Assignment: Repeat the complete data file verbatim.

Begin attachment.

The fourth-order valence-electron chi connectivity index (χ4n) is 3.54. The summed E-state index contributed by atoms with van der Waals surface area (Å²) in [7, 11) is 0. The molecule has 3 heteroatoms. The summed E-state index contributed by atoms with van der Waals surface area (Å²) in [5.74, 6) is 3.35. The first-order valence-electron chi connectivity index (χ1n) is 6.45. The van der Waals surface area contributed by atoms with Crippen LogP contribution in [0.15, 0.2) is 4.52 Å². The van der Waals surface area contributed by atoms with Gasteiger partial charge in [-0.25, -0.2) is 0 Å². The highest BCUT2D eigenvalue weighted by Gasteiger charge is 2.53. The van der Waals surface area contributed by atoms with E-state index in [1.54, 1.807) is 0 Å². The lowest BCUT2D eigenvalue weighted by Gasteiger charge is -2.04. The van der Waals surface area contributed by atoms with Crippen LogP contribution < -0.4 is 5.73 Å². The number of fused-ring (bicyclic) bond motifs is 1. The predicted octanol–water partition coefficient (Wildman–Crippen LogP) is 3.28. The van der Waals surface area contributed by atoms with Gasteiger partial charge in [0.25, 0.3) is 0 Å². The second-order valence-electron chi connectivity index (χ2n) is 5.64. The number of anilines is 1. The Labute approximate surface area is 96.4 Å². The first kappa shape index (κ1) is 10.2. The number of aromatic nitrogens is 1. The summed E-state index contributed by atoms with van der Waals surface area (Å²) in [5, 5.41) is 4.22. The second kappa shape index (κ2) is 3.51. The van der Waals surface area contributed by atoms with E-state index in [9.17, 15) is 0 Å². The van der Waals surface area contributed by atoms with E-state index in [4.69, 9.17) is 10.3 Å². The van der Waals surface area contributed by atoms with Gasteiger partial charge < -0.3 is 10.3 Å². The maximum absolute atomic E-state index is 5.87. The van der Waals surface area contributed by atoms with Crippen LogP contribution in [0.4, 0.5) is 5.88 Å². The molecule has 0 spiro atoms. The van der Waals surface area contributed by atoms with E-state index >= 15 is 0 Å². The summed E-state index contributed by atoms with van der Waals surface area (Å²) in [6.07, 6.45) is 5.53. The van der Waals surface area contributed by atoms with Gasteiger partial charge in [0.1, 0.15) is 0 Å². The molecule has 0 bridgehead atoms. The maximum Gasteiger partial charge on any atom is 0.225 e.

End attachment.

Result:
The fourth-order valence-electron chi connectivity index (χ4n) is 3.54. The summed E-state index contributed by atoms with van der Waals surface area (Å²) in [7, 11) is 0. The molecule has 3 heteroatoms. The summed E-state index contributed by atoms with van der Waals surface area (Å²) in [5.74, 6) is 3.35. The first-order valence-electron chi connectivity index (χ1n) is 6.45. The van der Waals surface area contributed by atoms with Crippen LogP contribution in [0.15, 0.2) is 4.52 Å². The van der Waals surface area contributed by atoms with Gasteiger partial charge in [-0.25, -0.2) is 0 Å². The highest BCUT2D eigenvalue weighted by Gasteiger charge is 2.53. The van der Waals surface area contributed by atoms with E-state index in [1.54, 1.807) is 0 Å². The lowest BCUT2D eigenvalue weighted by Gasteiger charge is -2.04. The van der Waals surface area contributed by atoms with Crippen LogP contribution < -0.4 is 5.73 Å². The number of fused-ring (bicyclic) bond motifs is 1. The predicted octanol–water partition coefficient (Wildman–Crippen LogP) is 3.28. The van der Waals surface area contributed by atoms with Gasteiger partial charge in [0.25, 0.3) is 0 Å². The second-order valence-electron chi connectivity index (χ2n) is 5.64. The number of anilines is 1. The Labute approximate surface area is 96.4 Å². The first kappa shape index (κ1) is 10.2. The number of aromatic nitrogens is 1. The summed E-state index contributed by atoms with van der Waals surface area (Å²) in [5, 5.41) is 4.22. The second kappa shape index (κ2) is 3.51. The van der Waals surface area contributed by atoms with E-state index in [9.17, 15) is 0 Å². The van der Waals surface area contributed by atoms with E-state index in [4.69, 9.17) is 10.3 Å². The van der Waals surface area contributed by atoms with Gasteiger partial charge < -0.3 is 10.3 Å². The maximum absolute atomic E-state index is 5.87. The van der Waals surface area contributed by atoms with Crippen LogP contribution in [0.4, 0.5) is 5.88 Å². The molecule has 0 spiro atoms. The van der Waals surface area contributed by atoms with E-state index >= 15 is 0 Å². The summed E-state index contributed by atoms with van der Waals surface area (Å²) in [6.07, 6.45) is 5.53. The van der Waals surface area contributed by atoms with Gasteiger partial charge in [0.1, 0.15) is 0 Å². The molecule has 0 bridgehead atoms. The maximum Gasteiger partial charge on any atom is 0.225 e.